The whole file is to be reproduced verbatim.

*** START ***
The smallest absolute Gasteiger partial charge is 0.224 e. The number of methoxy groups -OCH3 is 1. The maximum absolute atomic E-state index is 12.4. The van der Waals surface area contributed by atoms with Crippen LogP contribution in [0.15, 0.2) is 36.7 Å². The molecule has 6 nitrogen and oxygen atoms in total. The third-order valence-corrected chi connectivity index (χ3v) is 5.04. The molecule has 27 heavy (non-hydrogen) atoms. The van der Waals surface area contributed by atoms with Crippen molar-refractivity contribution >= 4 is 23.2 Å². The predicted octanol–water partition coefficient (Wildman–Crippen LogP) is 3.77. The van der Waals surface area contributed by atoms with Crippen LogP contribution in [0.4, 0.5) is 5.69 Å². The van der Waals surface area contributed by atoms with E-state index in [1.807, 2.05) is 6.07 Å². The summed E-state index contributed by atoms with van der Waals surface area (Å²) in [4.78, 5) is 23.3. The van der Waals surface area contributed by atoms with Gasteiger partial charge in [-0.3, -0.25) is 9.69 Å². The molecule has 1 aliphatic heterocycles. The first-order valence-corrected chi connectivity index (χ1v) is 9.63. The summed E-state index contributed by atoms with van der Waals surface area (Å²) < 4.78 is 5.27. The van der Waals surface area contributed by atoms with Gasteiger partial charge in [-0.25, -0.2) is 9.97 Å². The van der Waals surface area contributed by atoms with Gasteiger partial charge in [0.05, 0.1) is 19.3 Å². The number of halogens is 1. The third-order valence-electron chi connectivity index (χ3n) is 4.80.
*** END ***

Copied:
The smallest absolute Gasteiger partial charge is 0.224 e. The number of methoxy groups -OCH3 is 1. The maximum absolute atomic E-state index is 12.4. The van der Waals surface area contributed by atoms with Crippen LogP contribution in [0.15, 0.2) is 36.7 Å². The molecule has 6 nitrogen and oxygen atoms in total. The third-order valence-corrected chi connectivity index (χ3v) is 5.04. The molecule has 27 heavy (non-hydrogen) atoms. The van der Waals surface area contributed by atoms with Crippen molar-refractivity contribution >= 4 is 23.2 Å². The predicted octanol–water partition coefficient (Wildman–Crippen LogP) is 3.77. The van der Waals surface area contributed by atoms with Crippen LogP contribution in [0.4, 0.5) is 5.69 Å². The van der Waals surface area contributed by atoms with E-state index in [1.807, 2.05) is 6.07 Å². The summed E-state index contributed by atoms with van der Waals surface area (Å²) in [4.78, 5) is 23.3. The van der Waals surface area contributed by atoms with Gasteiger partial charge in [-0.3, -0.25) is 9.69 Å². The molecule has 1 aliphatic heterocycles. The first-order valence-corrected chi connectivity index (χ1v) is 9.63. The summed E-state index contributed by atoms with van der Waals surface area (Å²) < 4.78 is 5.27. The van der Waals surface area contributed by atoms with Gasteiger partial charge in [-0.25, -0.2) is 9.97 Å². The van der Waals surface area contributed by atoms with Gasteiger partial charge in [0.05, 0.1) is 19.3 Å². The number of halogens is 1. The third-order valence-electron chi connectivity index (χ3n) is 4.80.